It’s Black History Month and I’m back with ongoing list of crowd-funding projects and new works I’m supporting. And you should be supporting, too! Read More
This list of women of color who write horror includes Nuzo Onoh and Tananarive Due. Check it out!
It’s September and for me finally the beginning of the creepy season, huzzah! I’ll just ignore that last small heat wave this week, go away please summer, I have my tea and candles and creepy reads ready! I have a lot of books on my tbr that fall under speculative, horror and mystery, but I’m also working towards seeking out and supporting more women writers of Color. I’ve chosen horror because it’s a genre I’ve been wanting to explore more and because, like science-fiction and fantasy, horror can offer women of Color a space in which to disturb social conventions and transgress boundaries.
This here is a list of 10 works by WoC writers that can be considered horror (often also fantasy) and some of which may be new to you as well. Let’s start with a better known one:
Haunted house story and a reworking of…
View original post 776 more words
“Just waiting for the dominant culture to bestow equality, recognition, and acceptance upon marginalized groups is a sucker’s bet.”
That comment was made on a story about the launch of the “People of Colo(u)r Destroy Science Fiction!” Kickstarter campaign from earlier this year. It was in response to someone else on the thread saying that being “gimmicky” is fine until you’re too gimmicky and then you “become BET.” (As if diversity and inclusion are “gimmicky.” *scoff*) I’m a firm believer in the importance of supporting the projects you’d like to see in the world so nonsensical statements like this one don’t phase me. I’m just going to keep putting my money where my mouth is. If you can afford it, you should, too. Here are a few more projects I’m supporting as we head into 2017. Read More
Can’t wait until this movie comes out next February. The trailer had me shook and not in a good way. This articulates why.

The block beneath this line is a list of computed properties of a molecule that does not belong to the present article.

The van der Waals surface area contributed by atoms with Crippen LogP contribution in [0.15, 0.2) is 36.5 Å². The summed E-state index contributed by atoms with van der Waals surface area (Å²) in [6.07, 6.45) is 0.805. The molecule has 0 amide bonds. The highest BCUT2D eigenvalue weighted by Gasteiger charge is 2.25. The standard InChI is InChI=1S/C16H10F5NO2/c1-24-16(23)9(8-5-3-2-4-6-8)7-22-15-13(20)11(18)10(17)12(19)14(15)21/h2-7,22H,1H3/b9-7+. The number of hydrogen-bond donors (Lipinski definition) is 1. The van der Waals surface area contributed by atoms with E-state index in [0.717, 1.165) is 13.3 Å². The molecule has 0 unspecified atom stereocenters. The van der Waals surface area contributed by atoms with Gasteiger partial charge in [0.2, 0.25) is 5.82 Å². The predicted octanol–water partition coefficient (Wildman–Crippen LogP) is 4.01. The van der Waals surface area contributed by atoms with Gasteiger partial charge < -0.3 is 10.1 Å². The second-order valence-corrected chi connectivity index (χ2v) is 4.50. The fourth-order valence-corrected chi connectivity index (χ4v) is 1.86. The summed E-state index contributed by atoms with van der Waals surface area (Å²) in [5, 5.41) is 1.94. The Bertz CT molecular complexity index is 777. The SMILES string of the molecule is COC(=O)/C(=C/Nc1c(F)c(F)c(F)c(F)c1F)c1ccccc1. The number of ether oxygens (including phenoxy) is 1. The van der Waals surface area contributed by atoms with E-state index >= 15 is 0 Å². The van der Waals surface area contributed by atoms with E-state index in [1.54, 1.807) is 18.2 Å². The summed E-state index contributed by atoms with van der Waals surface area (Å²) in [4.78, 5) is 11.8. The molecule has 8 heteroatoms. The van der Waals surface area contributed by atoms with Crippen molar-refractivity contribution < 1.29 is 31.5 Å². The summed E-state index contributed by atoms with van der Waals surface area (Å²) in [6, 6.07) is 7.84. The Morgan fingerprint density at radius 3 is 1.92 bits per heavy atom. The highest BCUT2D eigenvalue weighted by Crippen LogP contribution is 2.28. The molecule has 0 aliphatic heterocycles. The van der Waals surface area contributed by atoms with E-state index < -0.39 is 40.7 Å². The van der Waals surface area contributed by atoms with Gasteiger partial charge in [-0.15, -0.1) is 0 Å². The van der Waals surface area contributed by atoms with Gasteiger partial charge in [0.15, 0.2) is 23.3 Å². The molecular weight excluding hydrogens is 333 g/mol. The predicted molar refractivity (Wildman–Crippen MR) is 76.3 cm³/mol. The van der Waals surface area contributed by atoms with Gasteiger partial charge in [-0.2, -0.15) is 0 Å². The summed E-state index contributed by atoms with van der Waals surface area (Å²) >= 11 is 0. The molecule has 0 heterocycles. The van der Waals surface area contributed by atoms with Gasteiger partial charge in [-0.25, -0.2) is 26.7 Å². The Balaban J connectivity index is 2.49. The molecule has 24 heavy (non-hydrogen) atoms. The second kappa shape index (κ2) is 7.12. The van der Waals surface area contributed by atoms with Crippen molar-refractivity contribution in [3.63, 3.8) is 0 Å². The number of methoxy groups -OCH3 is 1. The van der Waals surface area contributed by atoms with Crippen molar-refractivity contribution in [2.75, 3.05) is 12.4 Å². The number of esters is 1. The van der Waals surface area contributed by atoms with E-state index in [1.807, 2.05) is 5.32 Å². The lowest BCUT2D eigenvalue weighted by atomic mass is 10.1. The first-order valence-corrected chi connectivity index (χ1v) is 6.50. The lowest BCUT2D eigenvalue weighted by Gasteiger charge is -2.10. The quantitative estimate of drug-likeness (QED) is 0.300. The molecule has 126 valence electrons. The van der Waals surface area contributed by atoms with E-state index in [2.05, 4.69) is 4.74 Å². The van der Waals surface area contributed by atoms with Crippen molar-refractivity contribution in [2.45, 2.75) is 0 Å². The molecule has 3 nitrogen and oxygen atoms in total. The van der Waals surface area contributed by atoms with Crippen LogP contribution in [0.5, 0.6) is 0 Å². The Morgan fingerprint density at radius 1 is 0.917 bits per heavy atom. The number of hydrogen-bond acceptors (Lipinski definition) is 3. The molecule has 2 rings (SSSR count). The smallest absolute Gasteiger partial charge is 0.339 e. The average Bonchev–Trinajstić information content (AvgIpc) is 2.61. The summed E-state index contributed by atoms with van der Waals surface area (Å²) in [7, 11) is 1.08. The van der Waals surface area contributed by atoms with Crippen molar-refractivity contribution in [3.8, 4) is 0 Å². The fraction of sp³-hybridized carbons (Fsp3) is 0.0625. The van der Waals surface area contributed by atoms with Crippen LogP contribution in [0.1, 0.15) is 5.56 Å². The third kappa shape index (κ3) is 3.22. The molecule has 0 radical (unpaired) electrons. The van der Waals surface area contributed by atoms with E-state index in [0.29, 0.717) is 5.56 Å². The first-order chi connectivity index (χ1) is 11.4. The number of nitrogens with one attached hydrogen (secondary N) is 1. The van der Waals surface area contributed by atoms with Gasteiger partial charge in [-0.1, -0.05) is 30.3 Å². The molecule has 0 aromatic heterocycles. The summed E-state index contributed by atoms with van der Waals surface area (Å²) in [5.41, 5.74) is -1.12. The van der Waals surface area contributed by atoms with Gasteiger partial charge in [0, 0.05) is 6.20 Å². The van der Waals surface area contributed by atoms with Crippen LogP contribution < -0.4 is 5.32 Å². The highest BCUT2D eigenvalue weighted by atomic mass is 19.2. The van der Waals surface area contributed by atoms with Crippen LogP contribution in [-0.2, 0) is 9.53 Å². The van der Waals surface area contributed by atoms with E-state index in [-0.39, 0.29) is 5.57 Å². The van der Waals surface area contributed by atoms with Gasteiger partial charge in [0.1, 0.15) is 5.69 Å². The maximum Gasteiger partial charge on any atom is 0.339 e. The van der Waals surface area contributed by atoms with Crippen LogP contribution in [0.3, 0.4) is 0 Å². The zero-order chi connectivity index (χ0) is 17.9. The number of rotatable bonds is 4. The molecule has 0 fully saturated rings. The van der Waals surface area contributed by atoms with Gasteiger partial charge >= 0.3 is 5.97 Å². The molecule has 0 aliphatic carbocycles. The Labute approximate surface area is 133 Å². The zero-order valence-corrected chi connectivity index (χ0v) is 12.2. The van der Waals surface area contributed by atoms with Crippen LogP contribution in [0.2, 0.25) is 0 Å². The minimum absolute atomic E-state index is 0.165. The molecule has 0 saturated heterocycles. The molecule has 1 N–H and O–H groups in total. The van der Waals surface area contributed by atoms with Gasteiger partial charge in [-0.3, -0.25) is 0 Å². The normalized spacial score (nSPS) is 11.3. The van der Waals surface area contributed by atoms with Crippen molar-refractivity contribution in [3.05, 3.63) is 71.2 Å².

“Every Black American is bilingual. All of them. We speak street vernacular and we speak job interview.” – Dave Chappelle, 2005.
When I went to the National Museum of African American History and Culture, I saw this quote hanging on the wall with lights shining on its message. As I stood there reading the quote, I remembered the first time I heard Dave Chappelle say this; it stuck with me for a time because of the deeper meaning behind it, a meaning that goes farther than just language.
Being black in America, you’re taught early on that you will always have two faces; one for your friends on the block and one for the world that doesn’t know you personally.
When you’re with your friends or family, you can be as loud as you want, as silly as you want, or as rude and vulgar as you want. When…
View original post 609 more words
Read about what House Diamond will have to offer at Pandoracon in November. And don’t forget to enter for your chance to win a free weekend badge to the event! Read More
In August, members of Midwest BSFA participated in a music video for rEVOLUTION Cincy’s newest song and the team is having a viewing party on Oct. 1. rEVOLUTION Cincy is a movement to encourage citizens to think about the issues that are important to them, to communicate those issues, and then to take personal action. The motto: Be the Change You Wish to See. Read More